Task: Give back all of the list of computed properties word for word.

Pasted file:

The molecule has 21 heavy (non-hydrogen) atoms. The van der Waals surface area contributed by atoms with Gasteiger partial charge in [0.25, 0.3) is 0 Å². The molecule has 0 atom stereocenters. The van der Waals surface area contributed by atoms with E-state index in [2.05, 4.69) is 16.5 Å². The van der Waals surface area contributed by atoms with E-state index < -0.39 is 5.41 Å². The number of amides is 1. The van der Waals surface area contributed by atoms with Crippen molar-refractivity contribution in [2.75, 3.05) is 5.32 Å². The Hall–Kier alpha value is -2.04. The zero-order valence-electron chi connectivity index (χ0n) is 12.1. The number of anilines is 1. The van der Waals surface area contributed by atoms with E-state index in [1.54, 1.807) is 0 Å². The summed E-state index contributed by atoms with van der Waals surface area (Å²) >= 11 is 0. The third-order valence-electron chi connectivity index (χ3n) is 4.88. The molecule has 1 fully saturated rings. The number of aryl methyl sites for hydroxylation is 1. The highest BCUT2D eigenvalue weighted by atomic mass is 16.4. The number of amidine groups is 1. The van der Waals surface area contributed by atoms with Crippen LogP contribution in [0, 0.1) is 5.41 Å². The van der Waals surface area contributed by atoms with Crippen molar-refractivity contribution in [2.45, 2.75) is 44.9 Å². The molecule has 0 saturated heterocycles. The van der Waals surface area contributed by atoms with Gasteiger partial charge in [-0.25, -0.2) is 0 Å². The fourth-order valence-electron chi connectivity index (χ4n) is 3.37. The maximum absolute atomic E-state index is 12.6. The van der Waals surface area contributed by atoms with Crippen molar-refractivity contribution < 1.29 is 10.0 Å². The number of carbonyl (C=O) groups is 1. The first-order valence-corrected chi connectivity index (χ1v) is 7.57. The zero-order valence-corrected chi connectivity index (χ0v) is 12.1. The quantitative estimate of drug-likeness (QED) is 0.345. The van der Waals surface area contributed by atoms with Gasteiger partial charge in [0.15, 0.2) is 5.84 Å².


The molecule has 21 heavy (non-hydrogen) atoms. The van der Waals surface area contributed by atoms with Gasteiger partial charge in [0.25, 0.3) is 0 Å². The molecule has 0 atom stereocenters. The van der Waals surface area contributed by atoms with E-state index in [2.05, 4.69) is 16.5 Å². The van der Waals surface area contributed by atoms with E-state index < -0.39 is 5.41 Å². The number of amides is 1. The van der Waals surface area contributed by atoms with Crippen molar-refractivity contribution in [2.75, 3.05) is 5.32 Å². The Hall–Kier alpha value is -2.04. The zero-order valence-electron chi connectivity index (χ0n) is 12.1. The number of anilines is 1. The van der Waals surface area contributed by atoms with E-state index in [1.54, 1.807) is 0 Å². The summed E-state index contributed by atoms with van der Waals surface area (Å²) >= 11 is 0. The third-order valence-electron chi connectivity index (χ3n) is 4.88. The molecule has 1 fully saturated rings. The number of aryl methyl sites for hydroxylation is 1. The highest BCUT2D eigenvalue weighted by atomic mass is 16.4. The number of amidine groups is 1. The van der Waals surface area contributed by atoms with Crippen LogP contribution in [0, 0.1) is 5.41 Å². The van der Waals surface area contributed by atoms with Crippen molar-refractivity contribution in [2.45, 2.75) is 44.9 Å². The molecule has 0 saturated heterocycles. The van der Waals surface area contributed by atoms with Gasteiger partial charge in [-0.25, -0.2) is 0 Å². The fourth-order valence-electron chi connectivity index (χ4n) is 3.37. The maximum absolute atomic E-state index is 12.6. The van der Waals surface area contributed by atoms with Crippen molar-refractivity contribution < 1.29 is 10.0 Å². The number of carbonyl (C=O) groups is 1. The first-order valence-corrected chi connectivity index (χ1v) is 7.57. The zero-order valence-corrected chi connectivity index (χ0v) is 12.1. The quantitative estimate of drug-likeness (QED) is 0.345. The van der Waals surface area contributed by atoms with Gasteiger partial charge in [0.15, 0.2) is 5.84 Å².